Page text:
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NEWGEN exhibition in London NEWGEN exhibition in London

News Fashion Weeks

London Fashion Week: A TribaSpace Review

Thursday, Nov 25, 2010, 3:11 PM / United Kingdom

While everybody is looking at Prada and Jil Sander in Milan, we’re preparing for Paris – leaving London behind with many discoveries and surprises worth coming back to next season.

While we visited exciting stands at On|Off and Vauxhall Fashion Scout and attended the VFS Ones to Watch show featuring our favourite Charlotte Taylor (among others), we couldn’t possibly miss the NEWGEN exhibition indicating the next season’ upcoming names and emerging talents on our watch list.

Since 1993, the NEWGEN initiative has been a showcase of the best up-and-coming fashion talent and has had its hand in launching the careers of some of Britain’s much-loved labels, including Alexander McQueen, Christopher Kane and Erdem. We must admit, being put together with these names represents both an enormous trust and encouragement, as well as an expectation to keep up with the best of British creativity. And to no disappointment we saw many inspiring collections. YANG DU is one that captured our attention with surrealistic jet wearable knitwear pieces. The St Martins graduate has transferred her childhood memories and emotions into “a dream in colours,” blurring the line between art and fashion almost to perfection.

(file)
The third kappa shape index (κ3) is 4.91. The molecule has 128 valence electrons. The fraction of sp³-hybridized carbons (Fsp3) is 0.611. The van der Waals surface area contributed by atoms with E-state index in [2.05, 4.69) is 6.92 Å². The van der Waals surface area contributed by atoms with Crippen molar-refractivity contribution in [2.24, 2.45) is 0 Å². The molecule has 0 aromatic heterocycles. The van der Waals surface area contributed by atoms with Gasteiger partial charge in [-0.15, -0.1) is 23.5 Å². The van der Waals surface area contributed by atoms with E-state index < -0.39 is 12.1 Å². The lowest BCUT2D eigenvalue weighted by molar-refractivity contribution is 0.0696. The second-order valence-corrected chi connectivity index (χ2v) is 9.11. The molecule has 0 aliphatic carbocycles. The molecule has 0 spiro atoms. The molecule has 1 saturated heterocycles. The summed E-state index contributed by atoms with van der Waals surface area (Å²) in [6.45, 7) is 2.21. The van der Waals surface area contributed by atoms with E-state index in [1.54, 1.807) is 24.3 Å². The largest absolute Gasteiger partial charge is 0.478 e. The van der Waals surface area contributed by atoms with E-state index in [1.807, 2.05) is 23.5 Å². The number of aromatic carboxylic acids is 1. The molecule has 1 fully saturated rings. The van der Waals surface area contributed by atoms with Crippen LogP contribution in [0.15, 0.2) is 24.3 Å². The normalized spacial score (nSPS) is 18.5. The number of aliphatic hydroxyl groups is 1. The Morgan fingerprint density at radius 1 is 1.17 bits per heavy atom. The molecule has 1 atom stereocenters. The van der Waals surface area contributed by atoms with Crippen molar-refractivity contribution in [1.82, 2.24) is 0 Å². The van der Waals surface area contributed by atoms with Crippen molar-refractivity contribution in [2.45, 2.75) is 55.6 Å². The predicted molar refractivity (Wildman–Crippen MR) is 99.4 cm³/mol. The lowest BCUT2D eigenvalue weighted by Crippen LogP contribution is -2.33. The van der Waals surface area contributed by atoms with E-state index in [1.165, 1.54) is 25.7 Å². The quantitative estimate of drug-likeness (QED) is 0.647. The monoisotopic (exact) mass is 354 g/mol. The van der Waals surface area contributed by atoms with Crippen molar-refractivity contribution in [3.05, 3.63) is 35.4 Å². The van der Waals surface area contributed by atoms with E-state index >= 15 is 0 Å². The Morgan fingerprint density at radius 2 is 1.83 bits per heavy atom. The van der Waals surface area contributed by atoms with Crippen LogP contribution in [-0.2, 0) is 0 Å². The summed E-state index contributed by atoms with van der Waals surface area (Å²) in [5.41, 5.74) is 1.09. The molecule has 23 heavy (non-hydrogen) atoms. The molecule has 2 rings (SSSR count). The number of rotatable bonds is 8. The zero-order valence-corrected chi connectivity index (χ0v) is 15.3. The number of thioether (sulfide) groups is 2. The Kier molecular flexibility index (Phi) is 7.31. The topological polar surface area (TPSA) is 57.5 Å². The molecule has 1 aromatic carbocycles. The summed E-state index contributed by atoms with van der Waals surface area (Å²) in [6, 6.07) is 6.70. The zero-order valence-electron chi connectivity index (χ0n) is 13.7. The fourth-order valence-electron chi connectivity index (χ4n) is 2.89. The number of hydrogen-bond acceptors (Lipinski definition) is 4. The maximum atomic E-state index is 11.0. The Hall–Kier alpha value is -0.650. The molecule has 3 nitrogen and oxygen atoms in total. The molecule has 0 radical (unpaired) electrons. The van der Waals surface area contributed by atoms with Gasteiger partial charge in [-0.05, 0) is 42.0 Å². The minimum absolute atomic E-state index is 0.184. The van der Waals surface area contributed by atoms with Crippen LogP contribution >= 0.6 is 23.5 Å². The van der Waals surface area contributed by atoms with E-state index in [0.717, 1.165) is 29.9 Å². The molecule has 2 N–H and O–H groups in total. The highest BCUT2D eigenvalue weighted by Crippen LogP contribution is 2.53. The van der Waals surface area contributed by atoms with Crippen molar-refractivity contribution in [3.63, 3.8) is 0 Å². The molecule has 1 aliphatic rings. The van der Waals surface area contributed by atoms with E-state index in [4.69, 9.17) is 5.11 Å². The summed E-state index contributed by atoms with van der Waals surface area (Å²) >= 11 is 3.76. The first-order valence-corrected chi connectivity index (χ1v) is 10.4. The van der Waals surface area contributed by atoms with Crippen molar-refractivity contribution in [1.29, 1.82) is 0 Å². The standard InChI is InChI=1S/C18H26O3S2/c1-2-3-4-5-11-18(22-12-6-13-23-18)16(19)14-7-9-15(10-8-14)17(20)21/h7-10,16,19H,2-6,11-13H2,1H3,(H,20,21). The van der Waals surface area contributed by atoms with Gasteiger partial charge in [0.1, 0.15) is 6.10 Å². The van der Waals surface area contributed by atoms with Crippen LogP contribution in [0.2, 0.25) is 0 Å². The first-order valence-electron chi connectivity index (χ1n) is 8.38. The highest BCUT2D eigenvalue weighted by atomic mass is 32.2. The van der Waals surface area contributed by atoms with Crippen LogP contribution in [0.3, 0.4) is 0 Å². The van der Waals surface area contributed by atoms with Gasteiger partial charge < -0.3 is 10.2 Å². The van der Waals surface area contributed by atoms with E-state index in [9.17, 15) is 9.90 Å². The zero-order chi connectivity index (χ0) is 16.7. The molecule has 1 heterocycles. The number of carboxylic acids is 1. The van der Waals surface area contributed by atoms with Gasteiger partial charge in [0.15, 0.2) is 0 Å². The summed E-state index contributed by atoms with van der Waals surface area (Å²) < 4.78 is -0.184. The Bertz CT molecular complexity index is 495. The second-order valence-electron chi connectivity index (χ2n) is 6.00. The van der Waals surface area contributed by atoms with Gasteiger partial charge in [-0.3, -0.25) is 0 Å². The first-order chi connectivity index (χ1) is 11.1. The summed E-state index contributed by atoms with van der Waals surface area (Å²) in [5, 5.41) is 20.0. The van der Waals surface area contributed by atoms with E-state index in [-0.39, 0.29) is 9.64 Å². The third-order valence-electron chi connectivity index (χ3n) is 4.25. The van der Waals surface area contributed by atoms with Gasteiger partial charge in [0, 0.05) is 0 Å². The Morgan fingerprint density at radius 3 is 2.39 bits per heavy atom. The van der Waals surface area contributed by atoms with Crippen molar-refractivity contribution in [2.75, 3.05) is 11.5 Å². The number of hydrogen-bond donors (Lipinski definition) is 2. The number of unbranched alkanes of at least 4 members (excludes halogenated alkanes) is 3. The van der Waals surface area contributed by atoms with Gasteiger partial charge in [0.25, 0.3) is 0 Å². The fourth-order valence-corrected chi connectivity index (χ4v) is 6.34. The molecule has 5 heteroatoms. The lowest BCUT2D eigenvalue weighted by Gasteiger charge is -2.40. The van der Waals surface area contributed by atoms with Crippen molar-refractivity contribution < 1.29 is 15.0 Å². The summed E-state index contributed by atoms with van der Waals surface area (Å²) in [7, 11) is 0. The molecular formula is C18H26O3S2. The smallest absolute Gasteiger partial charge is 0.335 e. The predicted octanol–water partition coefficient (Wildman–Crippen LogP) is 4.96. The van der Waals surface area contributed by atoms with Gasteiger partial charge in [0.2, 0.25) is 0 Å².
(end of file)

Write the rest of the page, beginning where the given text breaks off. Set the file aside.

Designer’ recent travels are drawn upon with inspiration found particularly in Asia: the Korean Toy Museum and its collection of retro and stuck-together ‘mutant’ toys, and a fish market of South Korea where the squid on sale resembled something from a story book.

Sustainable fashion is written big in London and this is not just a matter of fashionable momentum. The Estethica exhibition sponsored by Monsoon is now the constant part of the LFW exhibition, featuring brands and designers taking their aesthetics and sustainability approach into their businesses, such as Emesha (available in the newly launched YBD online store) and Minna.

Josie Beckett is one of four designers supported by the Centre for Sustainable Fashion. Her quirky, accessible and fun-to-wear pieces are already proof that high-street fashion can be produced locally and in an ethical way. “Working with the CSF has allowed me to examine the whole from start to end product, and beyond,” states the designer. Josie incorporates ‘waste’ fabrics into collection and makes accessories based on off-cuts; her lining fabrics are always vintage or end-of-line.

What we have really learned in London is the fact that not only Brits take their fashion seriously and try hard to maintain their unique creative DNA, but the industry is right behind them. Being a fashion designer in London means having access to supporting funds and distributing chains, and being taken seriously as a business owner.

The New Gen winners and upcoming entrepreneurs would have to prove it though – in Paris!

TribaSpace presents highlights from the London Fashion Week, as photographed by TribaSpace team.

*Natasha Binar | TribaSpace'

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